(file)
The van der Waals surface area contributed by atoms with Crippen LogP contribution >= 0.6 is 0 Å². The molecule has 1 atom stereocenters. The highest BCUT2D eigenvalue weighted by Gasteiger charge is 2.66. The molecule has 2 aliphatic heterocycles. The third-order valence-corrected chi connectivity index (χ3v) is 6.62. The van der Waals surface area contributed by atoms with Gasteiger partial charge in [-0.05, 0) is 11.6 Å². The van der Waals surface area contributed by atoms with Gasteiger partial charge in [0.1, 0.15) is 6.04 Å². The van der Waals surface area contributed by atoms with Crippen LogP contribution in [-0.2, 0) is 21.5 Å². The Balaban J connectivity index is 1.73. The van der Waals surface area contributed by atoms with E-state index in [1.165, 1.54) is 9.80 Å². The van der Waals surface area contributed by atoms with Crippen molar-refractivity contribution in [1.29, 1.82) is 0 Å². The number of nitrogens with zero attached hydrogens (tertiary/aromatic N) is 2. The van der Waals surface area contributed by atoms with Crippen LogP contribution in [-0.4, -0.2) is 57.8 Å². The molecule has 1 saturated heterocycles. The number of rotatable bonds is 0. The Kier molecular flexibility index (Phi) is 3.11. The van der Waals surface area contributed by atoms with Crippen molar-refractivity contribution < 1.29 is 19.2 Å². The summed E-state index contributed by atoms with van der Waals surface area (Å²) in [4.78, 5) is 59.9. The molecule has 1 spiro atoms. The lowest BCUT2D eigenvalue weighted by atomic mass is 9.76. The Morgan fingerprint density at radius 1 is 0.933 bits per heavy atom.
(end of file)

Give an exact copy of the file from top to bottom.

The van der Waals surface area contributed by atoms with Crippen LogP contribution >= 0.6 is 0 Å². The molecule has 1 atom stereocenters. The highest BCUT2D eigenvalue weighted by Gasteiger charge is 2.66. The molecule has 2 aliphatic heterocycles. The third-order valence-corrected chi connectivity index (χ3v) is 6.62. The van der Waals surface area contributed by atoms with Gasteiger partial charge in [-0.05, 0) is 11.6 Å². The van der Waals surface area contributed by atoms with Gasteiger partial charge in [0.1, 0.15) is 6.04 Å². The van der Waals surface area contributed by atoms with Crippen LogP contribution in [-0.2, 0) is 21.5 Å². The Balaban J connectivity index is 1.73. The van der Waals surface area contributed by atoms with E-state index in [1.165, 1.54) is 9.80 Å². The van der Waals surface area contributed by atoms with Crippen molar-refractivity contribution in [1.29, 1.82) is 0 Å². The number of nitrogens with zero attached hydrogens (tertiary/aromatic N) is 2. The van der Waals surface area contributed by atoms with Crippen LogP contribution in [-0.4, -0.2) is 57.8 Å². The molecule has 1 saturated heterocycles. The number of rotatable bonds is 0. The Kier molecular flexibility index (Phi) is 3.11. The van der Waals surface area contributed by atoms with Crippen molar-refractivity contribution < 1.29 is 19.2 Å². The summed E-state index contributed by atoms with van der Waals surface area (Å²) in [4.78, 5) is 59.9. The molecule has 1 spiro atoms. The lowest BCUT2D eigenvalue weighted by atomic mass is 9.76. The Morgan fingerprint density at radius 1 is 0.933 bits per heavy atom.